Check out local volunteer, Lori Delain, of Casco and 19 year Red Cross Disaster Volunteer, doing great work while on her recent deployment to Vermont. Great Job Lori! We are so proud of you!
This story was written by Red Cross volunteer Allen Crabtree.
Vermont was hit hard by Tropical Storm Irene, with hundreds of roads and bridges washed away and homes and whole communities inundated by flood waters. Many homes were isolated by the storm, and the American Red Cross has mounted an aggressive outreach effort to contact them and provide emergency disaster relief. One family visited by a Red Cross client services outreach team was Joe and Detra Mailhot who live on the side of Brandon Mountain on Vermont Route 73, a road completely washed away near Rochester, Vermont.
“I had gotten home from work on the night shift and was lying down to rest,” recounted Detra, standing in the dooryard of what was left of their home. “My husband Joe had been watching the water rise in the brook up the mountain and when it washed out the culvert and all the water started rushing down the road toward the house he yelled to me and our son William ‘get out of the house – now!’” The Mailhot family jumped into waist-deep flood waters and was able to escape down the mountain to safety. The flood waters undermined their house and collapsed part of it, leaving the rest at a crazy angle against the side of the mountain.
Vermont Route 73 and key bridges were washed out west and east of their home, and it was only when a temporary bridge was installed across the West Branch of Brandon Brook west of their home several days later was it possible to reach there by car from any direction.
Scott Stevens, a Work Crew Supervisor with the Vermont Department of Corrections, heard about the Mailhot family’s plight and notified the Red Cross disaster relief operation in Rutland. Together with a crew and tools to work on the house and a generator, the Red Cross sent Client Services Caseworker Lori Delain and Health Services RN Jan Dayton to make an outreach visit to the family. Red Cross bulk distribution supplies, including clean up kits, cots and blankets, drinking water and food were also brought to the Mailhots.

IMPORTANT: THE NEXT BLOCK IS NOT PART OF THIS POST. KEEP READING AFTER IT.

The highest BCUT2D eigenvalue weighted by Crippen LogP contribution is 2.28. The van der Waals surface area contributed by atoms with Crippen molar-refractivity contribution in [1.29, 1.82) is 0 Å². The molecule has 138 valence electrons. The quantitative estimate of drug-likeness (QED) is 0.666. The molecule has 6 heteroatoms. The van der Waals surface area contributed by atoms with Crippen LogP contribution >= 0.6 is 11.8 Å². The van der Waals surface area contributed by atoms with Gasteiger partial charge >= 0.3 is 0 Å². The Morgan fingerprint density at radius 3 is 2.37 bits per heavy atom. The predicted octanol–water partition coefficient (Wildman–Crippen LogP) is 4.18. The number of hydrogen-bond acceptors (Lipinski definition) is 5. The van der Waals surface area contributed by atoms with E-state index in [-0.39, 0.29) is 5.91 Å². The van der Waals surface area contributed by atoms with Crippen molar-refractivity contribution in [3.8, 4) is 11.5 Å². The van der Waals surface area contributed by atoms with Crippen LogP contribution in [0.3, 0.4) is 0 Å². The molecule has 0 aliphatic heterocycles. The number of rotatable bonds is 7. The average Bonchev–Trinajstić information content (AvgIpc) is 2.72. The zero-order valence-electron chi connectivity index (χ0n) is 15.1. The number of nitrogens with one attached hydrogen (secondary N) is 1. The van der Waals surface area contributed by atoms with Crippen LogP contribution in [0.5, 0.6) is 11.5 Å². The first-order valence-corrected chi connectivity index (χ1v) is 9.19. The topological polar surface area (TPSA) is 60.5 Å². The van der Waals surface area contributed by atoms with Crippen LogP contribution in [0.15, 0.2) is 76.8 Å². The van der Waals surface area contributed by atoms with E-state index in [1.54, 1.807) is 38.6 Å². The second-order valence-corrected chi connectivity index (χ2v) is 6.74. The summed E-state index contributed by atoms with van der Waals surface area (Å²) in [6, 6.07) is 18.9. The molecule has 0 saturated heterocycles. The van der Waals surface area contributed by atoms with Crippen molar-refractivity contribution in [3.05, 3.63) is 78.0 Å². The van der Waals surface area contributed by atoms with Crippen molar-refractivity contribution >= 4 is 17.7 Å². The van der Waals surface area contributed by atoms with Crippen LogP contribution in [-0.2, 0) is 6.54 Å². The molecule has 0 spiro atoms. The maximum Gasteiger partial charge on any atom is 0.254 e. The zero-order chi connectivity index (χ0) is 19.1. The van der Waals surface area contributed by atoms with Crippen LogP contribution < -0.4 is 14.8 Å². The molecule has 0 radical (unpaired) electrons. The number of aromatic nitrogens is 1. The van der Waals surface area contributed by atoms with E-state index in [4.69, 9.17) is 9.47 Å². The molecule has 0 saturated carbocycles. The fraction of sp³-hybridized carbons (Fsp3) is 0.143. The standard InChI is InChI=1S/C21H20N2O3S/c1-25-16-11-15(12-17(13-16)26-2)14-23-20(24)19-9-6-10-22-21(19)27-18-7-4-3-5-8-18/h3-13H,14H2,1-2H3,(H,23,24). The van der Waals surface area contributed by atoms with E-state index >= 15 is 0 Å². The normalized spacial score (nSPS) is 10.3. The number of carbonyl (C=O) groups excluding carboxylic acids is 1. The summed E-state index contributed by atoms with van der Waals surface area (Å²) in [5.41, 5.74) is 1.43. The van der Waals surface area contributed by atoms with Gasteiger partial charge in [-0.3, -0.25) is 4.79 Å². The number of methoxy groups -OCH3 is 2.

“Joe and I have been together 31 years and we’ve lived here three years,” said Detra. “Joe built this home with his own hands, and this is our home. We’re not leaving,” she emphasized. “Besides, we’re the lucky ones – we’re still alive, we’ve got each other, and we can fix this place up so it is livable again.”
She told how they had just had a new water well drilled only a week before the storm and had just gotten in their winter’s supply of firewood. “All ten cords that we cut and split are gone, washed down the valley,” said her son William. “And the well is ruined too with all our firewood plus the rocks and mud washed into it from up the valley.”
While Stevens’ work crew helped Joe and neighbors work on stabilizing and leveling the house, Red Cross client case worker Lori Delain interviewed the Mailhot family and opened a case file, and filled out referral forms to help the family get additional assistance from other relief agencies in Vermont. Red Cross health worker RN Jan Dayton checked on the family’s prescription medication needs.
As the Red Cross outreach team left the Mailhot family, Joe broke down and cried. “I’ve worked hard all my life and have never asked anyone for anything,” he sobbed. “This is overwhelming. I can’t thank the Red Cross enough for everything they’ve done here.”
“The Red Cross has had to be very aggressive and innovative to reach out to families like the Mailhots,” said Delain. “Many are isolated and widely separated in the valleys and hills from one end of Vermont to the other. We want to reach out to all of them, to assist them with emergency relief and to help steer them to our partner and community agencies that can also assist them following the floods.” The Red Cross outreach effort will continue until all the Vermont homes and communities affected by Tropical Storm Irene have been visited.